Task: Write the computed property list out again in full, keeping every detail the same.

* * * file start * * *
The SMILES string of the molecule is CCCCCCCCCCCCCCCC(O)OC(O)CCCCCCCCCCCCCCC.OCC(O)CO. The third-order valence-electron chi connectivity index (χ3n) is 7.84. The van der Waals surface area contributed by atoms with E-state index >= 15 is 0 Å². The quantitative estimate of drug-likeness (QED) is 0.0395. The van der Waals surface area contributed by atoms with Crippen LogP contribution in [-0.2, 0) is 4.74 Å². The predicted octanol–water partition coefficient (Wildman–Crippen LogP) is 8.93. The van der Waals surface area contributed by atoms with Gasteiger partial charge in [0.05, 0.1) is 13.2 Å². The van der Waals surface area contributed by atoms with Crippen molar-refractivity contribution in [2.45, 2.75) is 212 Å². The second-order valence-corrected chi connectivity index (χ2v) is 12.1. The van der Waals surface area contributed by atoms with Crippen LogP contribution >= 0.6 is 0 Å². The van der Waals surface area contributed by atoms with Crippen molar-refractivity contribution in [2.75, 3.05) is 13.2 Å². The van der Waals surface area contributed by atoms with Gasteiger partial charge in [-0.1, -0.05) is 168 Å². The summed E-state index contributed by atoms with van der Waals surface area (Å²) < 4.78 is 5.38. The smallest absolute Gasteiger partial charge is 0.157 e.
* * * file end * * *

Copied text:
The SMILES string of the molecule is CCCCCCCCCCCCCCCC(O)OC(O)CCCCCCCCCCCCCCC.OCC(O)CO. The third-order valence-electron chi connectivity index (χ3n) is 7.84. The van der Waals surface area contributed by atoms with E-state index >= 15 is 0 Å². The quantitative estimate of drug-likeness (QED) is 0.0395. The van der Waals surface area contributed by atoms with Crippen LogP contribution in [-0.2, 0) is 4.74 Å². The predicted octanol–water partition coefficient (Wildman–Crippen LogP) is 8.93. The van der Waals surface area contributed by atoms with Gasteiger partial charge in [0.05, 0.1) is 13.2 Å². The van der Waals surface area contributed by atoms with Crippen molar-refractivity contribution in [2.45, 2.75) is 212 Å². The second-order valence-corrected chi connectivity index (χ2v) is 12.1. The van der Waals surface area contributed by atoms with Crippen LogP contribution >= 0.6 is 0 Å². The van der Waals surface area contributed by atoms with Crippen molar-refractivity contribution in [2.75, 3.05) is 13.2 Å². The van der Waals surface area contributed by atoms with Gasteiger partial charge in [-0.1, -0.05) is 168 Å². The summed E-state index contributed by atoms with van der Waals surface area (Å²) < 4.78 is 5.38. The smallest absolute Gasteiger partial charge is 0.157 e.